Wednesday, April 06, 2016


I spent about an hour on Tuesday morning putting together the frame for the garden greenhouse. It's more sturdy than I expected. Today, I'll remove the roof section so I can pass it all down over the deck railing to Ken. Then we'll take it out to the place where we hope it will stand.

I put the frame together on the deck. Now it has to go over the side.

If all works according to plan, the back of the greenhouse will be up against our fence, and either side will be buffered by hazelnut hedges (there's a gap in the hedge just about the width of the greenhouse). I'm hoping that I'll be able to figure out a way to secure it to the fence. That means putting holes in the tent thing that goes over the frame; I'm thinking "grommet tool," but there are some details to work out first. Stay tuned.


  1. Hi. I have a similar one and there are tape ties on the inside seams of the cover to tie it to the frame. I made some sandbags up to lay over the bars on the base to secure it down in windy conditions. It worked. Good luck.

  2. What a nice new toy to potter around in!

  3. I have one of those also and I put cinder blocks on the bottom poles to help hold it down. Also I put the heavier plants on the bottom shelves. Good luck!

  4. Good luck is the operative phrase here... at least yours is going to be in a garden.
    On an open allotment they don't last a year.
    You will find that you can "clamp" the back home against the fence... take matching bits of timber, clamp them together and drill a hole the size of the tube down the join... screw one section of each to the fence...and once the cover is on screw the other come. That way you make only tiny screw holes in the cover.
    When the cover is on, you will find that there is excess that needs to be buried... I wrapped ours round lengths of lath from the brico... then used metal staples... the ones to pin groundcover down.
    Available in packs of ten...30cm by 20cm legs...I hammered those in diagonally across the lath... one pin through the cover. I then placed the 1€ 50cm edging blocks from the brico over the lath, cover and staples. On the inside I have placed 20 x 20 parpaing blocks over the rails at the bottom.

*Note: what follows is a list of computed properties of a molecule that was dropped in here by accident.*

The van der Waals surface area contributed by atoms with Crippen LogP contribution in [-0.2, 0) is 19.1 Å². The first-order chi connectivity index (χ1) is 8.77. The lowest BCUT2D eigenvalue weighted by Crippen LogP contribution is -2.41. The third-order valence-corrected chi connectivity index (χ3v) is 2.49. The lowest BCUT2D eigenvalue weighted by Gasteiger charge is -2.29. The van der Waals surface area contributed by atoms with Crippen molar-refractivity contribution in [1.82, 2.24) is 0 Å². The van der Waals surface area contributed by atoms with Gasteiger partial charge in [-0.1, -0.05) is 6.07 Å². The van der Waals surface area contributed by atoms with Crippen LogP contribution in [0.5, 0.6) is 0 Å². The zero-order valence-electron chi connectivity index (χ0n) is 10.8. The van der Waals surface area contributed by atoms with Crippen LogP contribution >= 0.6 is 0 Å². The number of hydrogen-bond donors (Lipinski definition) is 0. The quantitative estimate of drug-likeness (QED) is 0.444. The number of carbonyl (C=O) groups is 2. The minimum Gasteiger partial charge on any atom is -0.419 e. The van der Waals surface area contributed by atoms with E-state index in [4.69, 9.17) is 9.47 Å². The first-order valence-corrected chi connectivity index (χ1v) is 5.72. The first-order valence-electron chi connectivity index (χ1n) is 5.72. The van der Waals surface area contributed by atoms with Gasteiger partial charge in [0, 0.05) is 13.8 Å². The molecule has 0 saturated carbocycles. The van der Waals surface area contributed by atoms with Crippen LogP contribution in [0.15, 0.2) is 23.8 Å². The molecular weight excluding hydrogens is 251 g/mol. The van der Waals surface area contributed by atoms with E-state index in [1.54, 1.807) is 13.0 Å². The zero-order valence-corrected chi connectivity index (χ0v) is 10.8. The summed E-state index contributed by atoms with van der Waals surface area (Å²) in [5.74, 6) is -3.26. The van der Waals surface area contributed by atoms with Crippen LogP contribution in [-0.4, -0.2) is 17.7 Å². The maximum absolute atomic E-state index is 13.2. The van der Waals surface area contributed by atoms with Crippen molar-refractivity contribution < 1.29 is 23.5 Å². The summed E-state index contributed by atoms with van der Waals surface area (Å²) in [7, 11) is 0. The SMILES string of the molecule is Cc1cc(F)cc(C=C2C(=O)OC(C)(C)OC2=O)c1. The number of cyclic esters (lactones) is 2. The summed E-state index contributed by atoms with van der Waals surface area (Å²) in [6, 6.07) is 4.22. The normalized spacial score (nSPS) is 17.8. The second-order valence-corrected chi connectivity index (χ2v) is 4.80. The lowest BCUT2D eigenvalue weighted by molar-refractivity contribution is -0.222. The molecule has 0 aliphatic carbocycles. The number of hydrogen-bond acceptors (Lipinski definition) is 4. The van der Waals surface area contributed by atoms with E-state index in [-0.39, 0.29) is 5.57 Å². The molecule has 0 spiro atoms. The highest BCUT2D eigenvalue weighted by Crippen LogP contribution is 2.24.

Despite what has been thrown at hasn't far.
    The weakest part are those plastic joints...

    Also, you don't mention if your cover is the green, reinforced plastic... or the glass clear version.
    If it is the latter, please get yourself a length of that green privacy barrier... it makes a wonderful and necessary shade. Even in Leeds, West of our fellow allotmenteers cooked his tomato plants before they bore fruit!!
    And... good luck!

    1. "screw the other home" not "screw the other come"!!

  5. blathnaid, that's a great idea! Thanks.

    evelyn, we're hoping it will be good for our sprouting veggies before they go into the ground. Then, also some warm weather herbs like basil should do well inside all summer.

    jack, another good idea! I have some cinder blocks handy.

    tim, wow... sounds like you built Fort Knox! The cover is the green reinforced plastic tent thing.

    anne marie, :)

  6. Fort Knox is to come... We just bought an eight by three tunnel...8x3 metres that is... For the tomatoes,mainly,but also as you say bazzzil...lots!
    The green, reinforced covers allow about the same amount of light through as commercial covering...70%. The main problem is always ventilation...if your greenhouse has vents at the side, they will be sufficient...normally! If you find it gets a bit wet at the top, you'll need to make one or two vents at the is very simple...cut a horizontal slit...from each end cut a V...fold and glue the resulting flaps back inside...then cut a bit of net curtain to glue inside over the hole...that keeps the insects out.

  7. The quality sure looks exceptional. What a fun project and so much to look forward to.


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